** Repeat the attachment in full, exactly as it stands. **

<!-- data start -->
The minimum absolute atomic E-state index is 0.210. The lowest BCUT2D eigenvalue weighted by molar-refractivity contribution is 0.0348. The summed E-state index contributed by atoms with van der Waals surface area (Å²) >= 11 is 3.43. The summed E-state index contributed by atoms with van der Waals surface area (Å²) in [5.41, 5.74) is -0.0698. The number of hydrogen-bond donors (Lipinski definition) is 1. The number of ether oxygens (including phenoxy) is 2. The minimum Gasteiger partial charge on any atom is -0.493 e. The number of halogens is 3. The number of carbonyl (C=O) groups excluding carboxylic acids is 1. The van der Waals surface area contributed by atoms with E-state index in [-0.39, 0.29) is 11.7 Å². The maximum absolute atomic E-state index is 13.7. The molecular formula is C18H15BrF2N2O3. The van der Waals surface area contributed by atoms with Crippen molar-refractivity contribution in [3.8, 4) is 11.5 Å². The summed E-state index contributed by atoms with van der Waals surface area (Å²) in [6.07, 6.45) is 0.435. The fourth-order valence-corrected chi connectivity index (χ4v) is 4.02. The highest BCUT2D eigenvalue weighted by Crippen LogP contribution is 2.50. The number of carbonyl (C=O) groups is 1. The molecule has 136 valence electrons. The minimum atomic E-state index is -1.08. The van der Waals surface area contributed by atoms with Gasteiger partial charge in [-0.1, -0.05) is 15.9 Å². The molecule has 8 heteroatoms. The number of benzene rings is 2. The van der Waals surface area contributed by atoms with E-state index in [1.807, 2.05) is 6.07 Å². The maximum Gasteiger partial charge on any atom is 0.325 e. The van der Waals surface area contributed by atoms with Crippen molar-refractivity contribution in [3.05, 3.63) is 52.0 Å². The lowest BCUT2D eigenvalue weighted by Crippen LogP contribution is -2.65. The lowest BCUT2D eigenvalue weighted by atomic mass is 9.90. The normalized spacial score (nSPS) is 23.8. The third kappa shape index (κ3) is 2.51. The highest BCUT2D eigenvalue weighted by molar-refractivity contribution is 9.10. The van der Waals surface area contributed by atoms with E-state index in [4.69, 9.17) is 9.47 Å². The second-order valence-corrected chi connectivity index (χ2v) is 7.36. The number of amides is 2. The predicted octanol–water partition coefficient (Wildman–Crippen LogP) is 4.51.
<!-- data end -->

The minimum absolute atomic E-state index is 0.210. The lowest BCUT2D eigenvalue weighted by molar-refractivity contribution is 0.0348. The summed E-state index contributed by atoms with van der Waals surface area (Å²) >= 11 is 3.43. The summed E-state index contributed by atoms with van der Waals surface area (Å²) in [5.41, 5.74) is -0.0698. The number of hydrogen-bond donors (Lipinski definition) is 1. The number of ether oxygens (including phenoxy) is 2. The minimum Gasteiger partial charge on any atom is -0.493 e. The number of halogens is 3. The number of carbonyl (C=O) groups excluding carboxylic acids is 1. The van der Waals surface area contributed by atoms with E-state index in [-0.39, 0.29) is 11.7 Å². The maximum absolute atomic E-state index is 13.7. The molecular formula is C18H15BrF2N2O3. The van der Waals surface area contributed by atoms with Crippen molar-refractivity contribution in [3.8, 4) is 11.5 Å². The summed E-state index contributed by atoms with van der Waals surface area (Å²) in [6.07, 6.45) is 0.435. The fourth-order valence-corrected chi connectivity index (χ4v) is 4.02. The highest BCUT2D eigenvalue weighted by Crippen LogP contribution is 2.50. The number of carbonyl (C=O) groups is 1. The molecule has 136 valence electrons. The minimum atomic E-state index is -1.08. The van der Waals surface area contributed by atoms with Gasteiger partial charge in [-0.1, -0.05) is 15.9 Å². The molecule has 8 heteroatoms. The number of benzene rings is 2. The van der Waals surface area contributed by atoms with E-state index in [1.807, 2.05) is 6.07 Å². The maximum Gasteiger partial charge on any atom is 0.325 e. The van der Waals surface area contributed by atoms with Crippen molar-refractivity contribution in [3.05, 3.63) is 52.0 Å². The lowest BCUT2D eigenvalue weighted by Crippen LogP contribution is -2.65. The lowest BCUT2D eigenvalue weighted by atomic mass is 9.90. The normalized spacial score (nSPS) is 23.8. The third kappa shape index (κ3) is 2.51. The highest BCUT2D eigenvalue weighted by molar-refractivity contribution is 9.10. The van der Waals surface area contributed by atoms with E-state index in [4.69, 9.17) is 9.47 Å². The second-order valence-corrected chi connectivity index (χ2v) is 7.36. The number of amides is 2. The predicted octanol–water partition coefficient (Wildman–Crippen LogP) is 4.51.